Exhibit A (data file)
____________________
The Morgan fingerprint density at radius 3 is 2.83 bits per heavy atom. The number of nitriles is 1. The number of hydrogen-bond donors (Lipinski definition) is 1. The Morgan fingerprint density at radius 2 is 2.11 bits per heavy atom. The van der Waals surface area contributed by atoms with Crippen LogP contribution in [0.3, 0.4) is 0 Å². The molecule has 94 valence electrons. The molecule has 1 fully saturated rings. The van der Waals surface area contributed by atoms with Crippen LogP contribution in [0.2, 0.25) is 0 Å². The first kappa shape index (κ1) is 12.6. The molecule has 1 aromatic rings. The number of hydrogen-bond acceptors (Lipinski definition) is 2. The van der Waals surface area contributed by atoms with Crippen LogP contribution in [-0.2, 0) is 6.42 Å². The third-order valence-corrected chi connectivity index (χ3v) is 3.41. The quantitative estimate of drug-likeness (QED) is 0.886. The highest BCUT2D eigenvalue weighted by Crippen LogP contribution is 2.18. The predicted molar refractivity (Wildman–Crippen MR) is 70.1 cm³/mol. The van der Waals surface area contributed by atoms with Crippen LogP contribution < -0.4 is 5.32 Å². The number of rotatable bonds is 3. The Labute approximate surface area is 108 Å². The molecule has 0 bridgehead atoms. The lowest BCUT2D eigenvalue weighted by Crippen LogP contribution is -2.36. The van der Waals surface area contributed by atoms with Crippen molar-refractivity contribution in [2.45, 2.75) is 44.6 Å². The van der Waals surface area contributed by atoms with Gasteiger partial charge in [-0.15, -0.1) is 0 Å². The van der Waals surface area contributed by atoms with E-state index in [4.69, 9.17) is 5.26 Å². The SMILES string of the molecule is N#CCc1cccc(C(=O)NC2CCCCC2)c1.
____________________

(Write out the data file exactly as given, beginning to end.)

The Morgan fingerprint density at radius 3 is 2.83 bits per heavy atom. The number of nitriles is 1. The number of hydrogen-bond donors (Lipinski definition) is 1. The Morgan fingerprint density at radius 2 is 2.11 bits per heavy atom. The van der Waals surface area contributed by atoms with Crippen LogP contribution in [0.3, 0.4) is 0 Å². The molecule has 94 valence electrons. The molecule has 1 fully saturated rings. The van der Waals surface area contributed by atoms with Crippen LogP contribution in [0.2, 0.25) is 0 Å². The first kappa shape index (κ1) is 12.6. The molecule has 1 aromatic rings. The number of hydrogen-bond acceptors (Lipinski definition) is 2. The van der Waals surface area contributed by atoms with Crippen LogP contribution in [-0.2, 0) is 6.42 Å². The third-order valence-corrected chi connectivity index (χ3v) is 3.41. The quantitative estimate of drug-likeness (QED) is 0.886. The highest BCUT2D eigenvalue weighted by Crippen LogP contribution is 2.18. The predicted molar refractivity (Wildman–Crippen MR) is 70.1 cm³/mol. The van der Waals surface area contributed by atoms with Crippen LogP contribution < -0.4 is 5.32 Å². The number of rotatable bonds is 3. The Labute approximate surface area is 108 Å². The molecule has 0 bridgehead atoms. The lowest BCUT2D eigenvalue weighted by Crippen LogP contribution is -2.36. The van der Waals surface area contributed by atoms with Crippen molar-refractivity contribution in [2.45, 2.75) is 44.6 Å². The van der Waals surface area contributed by atoms with Gasteiger partial charge in [-0.15, -0.1) is 0 Å². The van der Waals surface area contributed by atoms with E-state index in [4.69, 9.17) is 5.26 Å². The SMILES string of the molecule is N#CCc1cccc(C(=O)NC2CCCCC2)c1.